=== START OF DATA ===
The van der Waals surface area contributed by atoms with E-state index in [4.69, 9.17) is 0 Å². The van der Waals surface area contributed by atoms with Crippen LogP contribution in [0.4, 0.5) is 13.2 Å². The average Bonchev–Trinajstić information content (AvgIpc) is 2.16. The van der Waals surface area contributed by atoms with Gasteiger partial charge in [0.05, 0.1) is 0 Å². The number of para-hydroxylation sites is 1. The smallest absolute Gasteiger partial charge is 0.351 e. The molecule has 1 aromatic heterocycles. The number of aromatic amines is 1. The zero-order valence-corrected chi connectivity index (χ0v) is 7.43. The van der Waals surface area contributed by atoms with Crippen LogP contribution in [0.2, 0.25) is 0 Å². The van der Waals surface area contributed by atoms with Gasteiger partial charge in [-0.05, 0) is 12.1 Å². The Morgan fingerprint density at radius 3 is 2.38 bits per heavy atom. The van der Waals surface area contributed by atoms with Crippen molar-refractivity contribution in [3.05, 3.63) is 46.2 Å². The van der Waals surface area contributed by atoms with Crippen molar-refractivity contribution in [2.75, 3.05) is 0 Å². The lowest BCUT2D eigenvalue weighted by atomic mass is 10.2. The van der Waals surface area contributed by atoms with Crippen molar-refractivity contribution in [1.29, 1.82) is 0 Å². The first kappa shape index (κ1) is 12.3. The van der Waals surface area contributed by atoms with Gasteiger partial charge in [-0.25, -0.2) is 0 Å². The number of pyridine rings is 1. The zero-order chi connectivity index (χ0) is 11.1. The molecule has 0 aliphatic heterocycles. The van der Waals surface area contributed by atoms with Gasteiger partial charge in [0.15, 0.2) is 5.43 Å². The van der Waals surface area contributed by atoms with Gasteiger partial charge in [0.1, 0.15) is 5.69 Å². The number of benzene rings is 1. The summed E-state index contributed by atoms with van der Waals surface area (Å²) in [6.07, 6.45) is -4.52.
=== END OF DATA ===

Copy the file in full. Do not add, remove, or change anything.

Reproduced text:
The van der Waals surface area contributed by atoms with E-state index in [4.69, 9.17) is 0 Å². The van der Waals surface area contributed by atoms with Crippen LogP contribution in [0.4, 0.5) is 13.2 Å². The average Bonchev–Trinajstić information content (AvgIpc) is 2.16. The van der Waals surface area contributed by atoms with Gasteiger partial charge in [0.05, 0.1) is 0 Å². The number of para-hydroxylation sites is 1. The smallest absolute Gasteiger partial charge is 0.351 e. The molecule has 1 aromatic heterocycles. The number of aromatic amines is 1. The zero-order valence-corrected chi connectivity index (χ0v) is 7.43. The van der Waals surface area contributed by atoms with Crippen LogP contribution in [0.2, 0.25) is 0 Å². The van der Waals surface area contributed by atoms with Gasteiger partial charge in [-0.05, 0) is 12.1 Å². The Morgan fingerprint density at radius 3 is 2.38 bits per heavy atom. The van der Waals surface area contributed by atoms with Crippen molar-refractivity contribution in [3.05, 3.63) is 46.2 Å². The van der Waals surface area contributed by atoms with Crippen molar-refractivity contribution in [2.75, 3.05) is 0 Å². The lowest BCUT2D eigenvalue weighted by atomic mass is 10.2. The van der Waals surface area contributed by atoms with Crippen molar-refractivity contribution in [1.29, 1.82) is 0 Å². The first kappa shape index (κ1) is 12.3. The van der Waals surface area contributed by atoms with Gasteiger partial charge in [-0.25, -0.2) is 0 Å². The number of pyridine rings is 1. The zero-order chi connectivity index (χ0) is 11.1. The molecule has 0 aliphatic heterocycles. The van der Waals surface area contributed by atoms with Gasteiger partial charge in [0.15, 0.2) is 5.43 Å². The van der Waals surface area contributed by atoms with Gasteiger partial charge in [0.1, 0.15) is 5.69 Å². The number of benzene rings is 1. The summed E-state index contributed by atoms with van der Waals surface area (Å²) in [6.07, 6.45) is -4.52.